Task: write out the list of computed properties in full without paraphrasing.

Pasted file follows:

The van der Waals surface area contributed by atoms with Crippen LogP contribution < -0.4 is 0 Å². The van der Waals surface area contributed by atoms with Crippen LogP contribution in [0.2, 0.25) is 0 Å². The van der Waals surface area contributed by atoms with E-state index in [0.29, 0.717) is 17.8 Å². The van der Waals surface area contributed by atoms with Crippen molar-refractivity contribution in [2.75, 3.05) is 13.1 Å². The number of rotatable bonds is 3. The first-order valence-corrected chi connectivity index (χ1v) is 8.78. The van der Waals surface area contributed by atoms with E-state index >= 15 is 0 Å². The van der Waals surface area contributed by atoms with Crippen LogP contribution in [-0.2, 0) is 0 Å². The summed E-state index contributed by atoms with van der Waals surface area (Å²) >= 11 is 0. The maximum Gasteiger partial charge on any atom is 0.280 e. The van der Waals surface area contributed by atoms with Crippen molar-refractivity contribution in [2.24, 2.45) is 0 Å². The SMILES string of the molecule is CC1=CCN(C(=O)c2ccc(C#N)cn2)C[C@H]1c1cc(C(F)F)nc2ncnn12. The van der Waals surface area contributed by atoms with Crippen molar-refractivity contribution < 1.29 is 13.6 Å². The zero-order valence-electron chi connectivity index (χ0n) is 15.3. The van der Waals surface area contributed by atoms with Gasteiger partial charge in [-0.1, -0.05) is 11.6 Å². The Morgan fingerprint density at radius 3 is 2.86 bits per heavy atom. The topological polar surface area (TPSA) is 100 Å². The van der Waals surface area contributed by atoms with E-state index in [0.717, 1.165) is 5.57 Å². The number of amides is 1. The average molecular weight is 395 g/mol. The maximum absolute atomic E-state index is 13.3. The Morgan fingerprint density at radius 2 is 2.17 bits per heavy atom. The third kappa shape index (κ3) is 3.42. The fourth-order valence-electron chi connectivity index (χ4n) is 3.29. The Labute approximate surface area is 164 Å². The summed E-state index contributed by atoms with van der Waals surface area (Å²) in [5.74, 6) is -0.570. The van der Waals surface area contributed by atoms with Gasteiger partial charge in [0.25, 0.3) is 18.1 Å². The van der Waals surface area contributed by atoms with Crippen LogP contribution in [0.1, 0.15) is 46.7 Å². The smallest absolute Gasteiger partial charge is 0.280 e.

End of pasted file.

The van der Waals surface area contributed by atoms with Crippen LogP contribution < -0.4 is 0 Å². The van der Waals surface area contributed by atoms with Crippen LogP contribution in [0.2, 0.25) is 0 Å². The van der Waals surface area contributed by atoms with E-state index in [0.29, 0.717) is 17.8 Å². The van der Waals surface area contributed by atoms with Crippen molar-refractivity contribution in [2.75, 3.05) is 13.1 Å². The number of rotatable bonds is 3. The first-order valence-corrected chi connectivity index (χ1v) is 8.78. The van der Waals surface area contributed by atoms with E-state index >= 15 is 0 Å². The van der Waals surface area contributed by atoms with Crippen LogP contribution in [-0.2, 0) is 0 Å². The summed E-state index contributed by atoms with van der Waals surface area (Å²) >= 11 is 0. The maximum Gasteiger partial charge on any atom is 0.280 e. The van der Waals surface area contributed by atoms with Crippen molar-refractivity contribution in [2.24, 2.45) is 0 Å². The SMILES string of the molecule is CC1=CCN(C(=O)c2ccc(C#N)cn2)C[C@H]1c1cc(C(F)F)nc2ncnn12. The van der Waals surface area contributed by atoms with Crippen molar-refractivity contribution < 1.29 is 13.6 Å². The zero-order valence-electron chi connectivity index (χ0n) is 15.3. The van der Waals surface area contributed by atoms with Gasteiger partial charge in [-0.1, -0.05) is 11.6 Å². The Morgan fingerprint density at radius 3 is 2.86 bits per heavy atom. The topological polar surface area (TPSA) is 100 Å². The van der Waals surface area contributed by atoms with E-state index in [0.717, 1.165) is 5.57 Å². The number of amides is 1. The average molecular weight is 395 g/mol. The maximum absolute atomic E-state index is 13.3. The Morgan fingerprint density at radius 2 is 2.17 bits per heavy atom. The third kappa shape index (κ3) is 3.42. The fourth-order valence-electron chi connectivity index (χ4n) is 3.29. The Labute approximate surface area is 164 Å². The summed E-state index contributed by atoms with van der Waals surface area (Å²) in [5.74, 6) is -0.570. The van der Waals surface area contributed by atoms with Gasteiger partial charge in [0.25, 0.3) is 18.1 Å². The van der Waals surface area contributed by atoms with Crippen LogP contribution in [0.1, 0.15) is 46.7 Å². The smallest absolute Gasteiger partial charge is 0.280 e.